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Oklahoma Earth Symbols

Oklahoma Earth SymbolsEven if the barite rose (top left) and Georgia’s Cherokee rose are both phony symbols of the Trail of Tears, Oklahoma’s selenite crystals are the real deal.

Millions of years ago, much of the interior of North America lie under shallow seas. These ancient seas left a souvenir in the form of the Salt Plains of northwest Oklahoma, a unique geological area covering 11,000 acres.

Selenite (hydrous calcium sulfate) is a crystallized form of gypsum, a common mineral in sedimentary environments that can take on a great variety of crystal forms and shapes. The crystals also mimic their environment; for example, soils rich in iron oxide nurture hourglass crystals with a chocolate brown color.

Because these crystals form in wet soil, sand and clay particles are included within the crystal. These particles often form an “hourglass” shape inside the crystal. This hourglass shape is not found in selenite crystals anywhere else in the world.

Hourglass selenite crystals measuring seven inches in length have been found, along with complex combinations weighing 38 pounds.

The name Oklahoma means “home of the red man.” In fact, it originally served as a dumping ground for Native Americans displaced from their homelands across the United States. By 1890, more than 30 Native American nations and tribes had been forced to move to Indian Territory, or “Indian country.”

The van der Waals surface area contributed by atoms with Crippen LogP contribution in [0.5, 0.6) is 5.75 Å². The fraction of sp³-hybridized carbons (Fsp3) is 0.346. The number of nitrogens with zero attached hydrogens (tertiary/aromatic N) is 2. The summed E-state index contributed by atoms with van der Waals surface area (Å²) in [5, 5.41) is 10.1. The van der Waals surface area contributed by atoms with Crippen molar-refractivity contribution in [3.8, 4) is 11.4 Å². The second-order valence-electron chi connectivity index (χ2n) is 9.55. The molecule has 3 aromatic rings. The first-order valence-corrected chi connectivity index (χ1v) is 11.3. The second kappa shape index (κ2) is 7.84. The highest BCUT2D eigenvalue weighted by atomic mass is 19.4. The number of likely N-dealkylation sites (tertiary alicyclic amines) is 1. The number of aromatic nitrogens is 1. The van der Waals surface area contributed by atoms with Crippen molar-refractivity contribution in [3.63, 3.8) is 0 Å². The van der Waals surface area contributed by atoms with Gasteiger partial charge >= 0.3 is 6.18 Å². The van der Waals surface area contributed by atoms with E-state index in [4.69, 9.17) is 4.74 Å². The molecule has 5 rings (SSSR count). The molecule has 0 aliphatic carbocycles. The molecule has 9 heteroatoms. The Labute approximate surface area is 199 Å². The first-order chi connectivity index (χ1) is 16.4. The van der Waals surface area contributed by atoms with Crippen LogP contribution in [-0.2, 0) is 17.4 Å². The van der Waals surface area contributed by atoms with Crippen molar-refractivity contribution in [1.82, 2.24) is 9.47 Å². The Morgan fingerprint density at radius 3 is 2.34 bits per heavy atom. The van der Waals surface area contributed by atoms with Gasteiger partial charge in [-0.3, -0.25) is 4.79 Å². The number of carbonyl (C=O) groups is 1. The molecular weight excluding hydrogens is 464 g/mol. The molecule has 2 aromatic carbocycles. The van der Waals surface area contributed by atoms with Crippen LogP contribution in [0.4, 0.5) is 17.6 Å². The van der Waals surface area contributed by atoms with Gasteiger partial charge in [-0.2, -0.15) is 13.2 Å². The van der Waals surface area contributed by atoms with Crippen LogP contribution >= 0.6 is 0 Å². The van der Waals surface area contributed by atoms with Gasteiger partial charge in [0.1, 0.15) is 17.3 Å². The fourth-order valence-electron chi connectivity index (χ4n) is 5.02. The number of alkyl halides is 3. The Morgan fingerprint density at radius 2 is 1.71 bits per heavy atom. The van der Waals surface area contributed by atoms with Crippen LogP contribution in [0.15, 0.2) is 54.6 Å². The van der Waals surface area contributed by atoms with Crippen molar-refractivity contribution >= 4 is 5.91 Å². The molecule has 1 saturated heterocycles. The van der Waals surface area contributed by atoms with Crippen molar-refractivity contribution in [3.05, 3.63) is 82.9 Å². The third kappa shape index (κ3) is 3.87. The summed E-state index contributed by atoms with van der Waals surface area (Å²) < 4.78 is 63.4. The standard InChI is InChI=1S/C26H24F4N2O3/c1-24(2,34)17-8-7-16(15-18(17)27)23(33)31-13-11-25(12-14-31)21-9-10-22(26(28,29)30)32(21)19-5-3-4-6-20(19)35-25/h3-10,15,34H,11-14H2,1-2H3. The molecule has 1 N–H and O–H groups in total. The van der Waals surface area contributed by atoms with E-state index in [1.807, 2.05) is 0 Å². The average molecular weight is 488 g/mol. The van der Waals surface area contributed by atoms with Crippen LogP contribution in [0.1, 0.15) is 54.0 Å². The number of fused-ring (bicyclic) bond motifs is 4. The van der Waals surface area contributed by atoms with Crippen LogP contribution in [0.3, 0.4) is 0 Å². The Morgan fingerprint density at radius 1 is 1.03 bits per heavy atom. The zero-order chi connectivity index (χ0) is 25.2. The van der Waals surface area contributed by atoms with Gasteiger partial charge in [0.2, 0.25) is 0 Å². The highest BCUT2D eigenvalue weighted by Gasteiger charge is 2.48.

The most famous were the Cherokee, who were forced to migrate from their home in the Appalachians to Oklahoma. Their tragic march is remembered as the “trail of tears.”

Today, the Cherokee are commemorated by Georgia’s state flower, the Cherokee rose, and Oklahoma’s official rock, the rose rock. According to legend, the rocks were formed by the tears or blood of the Cherokee as they left their beloved home.

But could it all be a conspiracy?

The Cherokee rose is actually a plant that was introduced from Asia. And some Indians say the story about the rose rock is a lie. They claim white people made it up so they could make money selling rose rocks as souvenirs.

The hourglass selenite crystal was designated Oklahoma’s official crystal in 2005.

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Oklahoma also has a state soil and two state fossils.

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